Screening for Adverse Drug Events: A Randomized Trial of Automated Calls Coupled with Phone-Based Pharmacist Counseling

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Medication adverse events are important and common yet are often not identified by clinicians. We evaluated an automated telephone surveillance system coupled with transfer to a live pharmacist to screen potentially drug-related symptoms after newly starting medications for four common primary care conditions: hypertension, diabetes, depression, and insomnia.

Cluster randomized trial with automated calls to eligible patients at 1 and 4 months after starting target drugs from intervention primary care clinics compared to propensity-matched patients from control clinics. Primary and secondary outcomes were physician documentation of any adverse effects associated with newly prescribed target medication, and whether the medication was discontinued and, if yes, whether the reason for stopping was an adverse effect.

Of 4876 eligible intervention clinic patients who were contacted using automated calls, 776 (15.1%) responded and participated in the automated call. Based on positive symptom responses or request to speak to a pharmacist, 320 patients were transferred to the pharmacist and discussed 1021 potentially drug-related symptoms. Of these, 188 (18.5%) were assessed as probably and 479 (47.1%) as possibly related to the medication. Compared to a propensity-matched cohort of control clinic patients, intervention patients were significantly more likely to have adverse effects documented in the medical record by a physician (277 vs. 164 adverse effects, p < 0.0001, and 177 vs. 122 patients discontinued with documented adverse effects, p < 0.0001).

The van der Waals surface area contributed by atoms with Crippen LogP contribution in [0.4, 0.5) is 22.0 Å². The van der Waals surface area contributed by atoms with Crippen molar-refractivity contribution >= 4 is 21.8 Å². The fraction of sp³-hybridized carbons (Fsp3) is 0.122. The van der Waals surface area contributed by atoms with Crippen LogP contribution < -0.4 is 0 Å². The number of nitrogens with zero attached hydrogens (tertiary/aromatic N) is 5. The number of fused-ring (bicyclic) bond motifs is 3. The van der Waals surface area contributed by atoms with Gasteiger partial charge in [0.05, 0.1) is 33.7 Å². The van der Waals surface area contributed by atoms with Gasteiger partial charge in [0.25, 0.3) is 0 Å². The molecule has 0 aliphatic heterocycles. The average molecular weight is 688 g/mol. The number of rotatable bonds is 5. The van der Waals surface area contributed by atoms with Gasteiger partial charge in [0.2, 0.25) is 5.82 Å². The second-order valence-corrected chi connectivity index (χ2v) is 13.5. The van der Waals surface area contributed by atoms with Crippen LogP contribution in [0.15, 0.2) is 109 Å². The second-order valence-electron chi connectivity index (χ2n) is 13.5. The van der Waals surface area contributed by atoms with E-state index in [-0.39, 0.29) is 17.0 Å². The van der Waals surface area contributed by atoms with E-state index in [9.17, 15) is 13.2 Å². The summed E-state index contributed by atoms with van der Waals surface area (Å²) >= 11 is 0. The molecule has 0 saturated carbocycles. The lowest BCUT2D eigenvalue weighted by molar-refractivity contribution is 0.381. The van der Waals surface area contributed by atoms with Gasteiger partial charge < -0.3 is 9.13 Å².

Systematic automated telephone outreach monitoring coupled with real-time phone referral to a pharmacist identified a substantial number of previously unidentified potentially drug-related symptoms, many of which were validated as probably or possibly related to the drug by the pharmacist or their physicians. Multiple challenges were encountered using the interactive voice response (IVR) automated calling system, suggesting that other approaches may need to be considered and evaluated.


This article was originally published in Journal of General Internal Medicine , volume 34, issue 2, in 2019.


Society of General Internal Medicine